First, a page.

Dismissal Upheld For Failing To Work Rostered Hours on Xmas Day

This month I will be looking at some topical workplace cases in respect of the Xmas holiday season. A gas fitter had his appeal against his dismissal turned down by the EAT recently (UD888/2013)in respect of his refusal to work on Xmas Day 2012 as per a roster that had been published the previous February.

The employer outlined that they provided emergency call out services on a 24 x 7 basis, 365 days of the year in respect of reports of the smell of gas and receive 13,000 reports every year.  A call out roster for staff was prepared every February in order to give adequate notification to those that would be covering key holiday periods. The employee who had worked with the Company since 2005 did not raise an issue with the roster until the 17th December 2012 when he told his supervisor that he had a problem covering  the 24th and 25th December as he wanted to be with his family. He was informed that it was late to be raising issues.  Attempts to find someone to cover for him were unsuccessful and hotel accommodation in Dublin was offered to the employee and his family as he had moved to Wexford and he did not want to stay with his mother in law.  A meeting was held with the employee, his shop steward, the HR Manager and the Operations Manager on the 21st December during which the employee confirmed he did not intend to carry out his on call duties over Xmas as he did not want to be away from his family.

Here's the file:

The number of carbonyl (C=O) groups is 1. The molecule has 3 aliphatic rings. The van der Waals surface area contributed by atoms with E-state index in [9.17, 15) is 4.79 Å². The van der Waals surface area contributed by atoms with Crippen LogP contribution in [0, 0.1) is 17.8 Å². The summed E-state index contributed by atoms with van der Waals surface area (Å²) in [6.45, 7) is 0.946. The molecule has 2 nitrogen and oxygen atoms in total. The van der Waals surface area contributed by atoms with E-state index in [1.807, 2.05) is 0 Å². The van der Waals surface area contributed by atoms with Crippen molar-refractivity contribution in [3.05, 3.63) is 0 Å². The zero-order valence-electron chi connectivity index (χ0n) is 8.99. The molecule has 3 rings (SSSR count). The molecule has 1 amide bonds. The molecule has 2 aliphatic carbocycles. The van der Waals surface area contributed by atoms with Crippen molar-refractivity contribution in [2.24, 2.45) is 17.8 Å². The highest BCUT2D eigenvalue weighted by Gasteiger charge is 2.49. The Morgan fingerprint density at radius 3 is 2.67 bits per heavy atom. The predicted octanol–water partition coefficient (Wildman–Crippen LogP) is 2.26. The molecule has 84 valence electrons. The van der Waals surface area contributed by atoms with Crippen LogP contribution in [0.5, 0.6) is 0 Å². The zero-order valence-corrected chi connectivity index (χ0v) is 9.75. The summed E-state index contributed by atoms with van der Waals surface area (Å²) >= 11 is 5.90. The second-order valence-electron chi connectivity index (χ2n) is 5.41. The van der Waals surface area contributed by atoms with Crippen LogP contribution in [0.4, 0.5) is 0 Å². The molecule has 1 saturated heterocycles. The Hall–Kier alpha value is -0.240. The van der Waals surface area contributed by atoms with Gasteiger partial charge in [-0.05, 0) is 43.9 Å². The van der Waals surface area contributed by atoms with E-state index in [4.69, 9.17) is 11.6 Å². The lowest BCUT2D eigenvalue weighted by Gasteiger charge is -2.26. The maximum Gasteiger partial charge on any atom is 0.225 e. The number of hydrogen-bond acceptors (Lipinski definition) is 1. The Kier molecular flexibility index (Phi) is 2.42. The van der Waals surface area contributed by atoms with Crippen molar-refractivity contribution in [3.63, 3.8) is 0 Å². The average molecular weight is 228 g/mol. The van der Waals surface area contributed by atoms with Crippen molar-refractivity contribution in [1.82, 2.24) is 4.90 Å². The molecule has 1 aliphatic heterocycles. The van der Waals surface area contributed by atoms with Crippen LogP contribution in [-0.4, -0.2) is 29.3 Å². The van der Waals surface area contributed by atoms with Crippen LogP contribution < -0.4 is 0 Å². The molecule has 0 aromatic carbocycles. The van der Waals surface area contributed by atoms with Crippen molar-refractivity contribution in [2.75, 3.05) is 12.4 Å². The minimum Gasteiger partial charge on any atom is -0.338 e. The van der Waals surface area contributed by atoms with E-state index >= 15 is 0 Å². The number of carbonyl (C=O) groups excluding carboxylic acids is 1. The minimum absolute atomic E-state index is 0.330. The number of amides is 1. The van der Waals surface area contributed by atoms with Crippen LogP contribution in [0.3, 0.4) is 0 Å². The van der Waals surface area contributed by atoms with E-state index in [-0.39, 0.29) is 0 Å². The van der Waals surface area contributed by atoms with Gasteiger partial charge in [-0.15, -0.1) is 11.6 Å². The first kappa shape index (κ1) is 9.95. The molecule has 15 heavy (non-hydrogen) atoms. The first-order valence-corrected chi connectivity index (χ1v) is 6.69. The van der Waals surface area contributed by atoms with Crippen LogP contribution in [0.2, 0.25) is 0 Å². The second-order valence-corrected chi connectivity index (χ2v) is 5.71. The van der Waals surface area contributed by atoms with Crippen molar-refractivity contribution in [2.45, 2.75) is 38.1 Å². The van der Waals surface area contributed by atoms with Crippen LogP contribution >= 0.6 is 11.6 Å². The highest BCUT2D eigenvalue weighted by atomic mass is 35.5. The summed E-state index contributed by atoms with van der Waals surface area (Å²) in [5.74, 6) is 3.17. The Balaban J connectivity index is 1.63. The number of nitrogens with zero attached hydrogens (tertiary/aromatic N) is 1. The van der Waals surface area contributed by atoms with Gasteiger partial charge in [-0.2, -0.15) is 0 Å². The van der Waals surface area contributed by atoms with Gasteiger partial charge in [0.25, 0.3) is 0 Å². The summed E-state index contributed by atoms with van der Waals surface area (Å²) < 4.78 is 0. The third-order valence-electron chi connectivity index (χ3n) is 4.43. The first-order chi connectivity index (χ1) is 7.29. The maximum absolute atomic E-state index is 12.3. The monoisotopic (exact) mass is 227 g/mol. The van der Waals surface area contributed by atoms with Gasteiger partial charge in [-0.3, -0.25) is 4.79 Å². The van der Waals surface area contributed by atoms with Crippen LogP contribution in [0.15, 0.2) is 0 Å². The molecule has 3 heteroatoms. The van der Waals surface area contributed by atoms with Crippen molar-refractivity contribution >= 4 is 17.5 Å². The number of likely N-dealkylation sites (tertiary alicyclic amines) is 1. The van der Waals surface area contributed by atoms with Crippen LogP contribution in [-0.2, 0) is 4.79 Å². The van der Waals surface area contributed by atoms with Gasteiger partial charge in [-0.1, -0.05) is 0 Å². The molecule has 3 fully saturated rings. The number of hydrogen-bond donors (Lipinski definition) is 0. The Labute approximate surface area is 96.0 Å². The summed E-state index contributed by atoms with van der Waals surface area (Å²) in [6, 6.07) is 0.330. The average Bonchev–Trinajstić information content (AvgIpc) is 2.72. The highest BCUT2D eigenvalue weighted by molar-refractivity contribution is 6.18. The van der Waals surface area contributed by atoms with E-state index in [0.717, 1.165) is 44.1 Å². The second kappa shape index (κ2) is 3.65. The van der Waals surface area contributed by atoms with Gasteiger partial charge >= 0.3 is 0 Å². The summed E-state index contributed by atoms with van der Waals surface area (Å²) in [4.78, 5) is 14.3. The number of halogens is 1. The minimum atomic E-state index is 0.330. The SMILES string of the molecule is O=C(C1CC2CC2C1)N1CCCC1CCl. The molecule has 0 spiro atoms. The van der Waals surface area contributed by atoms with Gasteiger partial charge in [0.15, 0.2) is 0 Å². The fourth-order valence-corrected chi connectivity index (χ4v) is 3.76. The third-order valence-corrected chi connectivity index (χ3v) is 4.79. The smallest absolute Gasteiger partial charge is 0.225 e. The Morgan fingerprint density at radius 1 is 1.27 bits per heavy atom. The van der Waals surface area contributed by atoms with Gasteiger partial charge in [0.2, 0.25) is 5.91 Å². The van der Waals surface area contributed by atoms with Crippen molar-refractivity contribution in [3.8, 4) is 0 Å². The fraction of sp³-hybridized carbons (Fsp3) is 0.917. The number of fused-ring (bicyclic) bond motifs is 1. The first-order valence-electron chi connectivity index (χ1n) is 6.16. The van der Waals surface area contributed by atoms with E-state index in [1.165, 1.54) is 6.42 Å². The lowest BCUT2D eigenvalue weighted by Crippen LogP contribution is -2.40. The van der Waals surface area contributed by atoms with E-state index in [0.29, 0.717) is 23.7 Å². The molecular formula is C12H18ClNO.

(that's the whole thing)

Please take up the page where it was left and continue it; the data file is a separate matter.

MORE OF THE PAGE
The employee was informed that his refusal would constitute gross misconduct and result in his dismissal and he was suspended with pay.  The employee was spoken to again after the meeting and informed that he was putting his job at risk for the sake of two days over Xmas.

The employee did not provide the on call cover as required and was dismissed on the 8th January 2013. He appealed the dismissal on the grounds that the sanction was too severe but the dismissal was upheld.

The EAT agreed with the Company and said that the employee had not fulfilled his basic contractual duties in respect of his rostered hours. The Company had been reasonable in dealing with the matter and had attempted to seek someone to cover the hours and ultimately it was reasonable to dismiss in the circumstances when the consequences of not fulfilling the roster was clearly spelt out to the employee.

Lessons For Employers

  • As many businesses now work on a 365 day basis, it is important that requirements in respect of working holiday periods are made clear at the outset of the employment relationship to avoid potential problems. In this case not only did the employer notify employees well in advance about the Xmas roster, they were also very reasonable in dealing with the issues raised by the employee even though it was very late in the day.
  • As always make it clear if employees may be required to work over public holidays and key holiday periods. A clear contract and relevant HR procedures is the best way.
  • Spell out the consequences of not carrying out required tasks and make sure employees understand implications of their actions.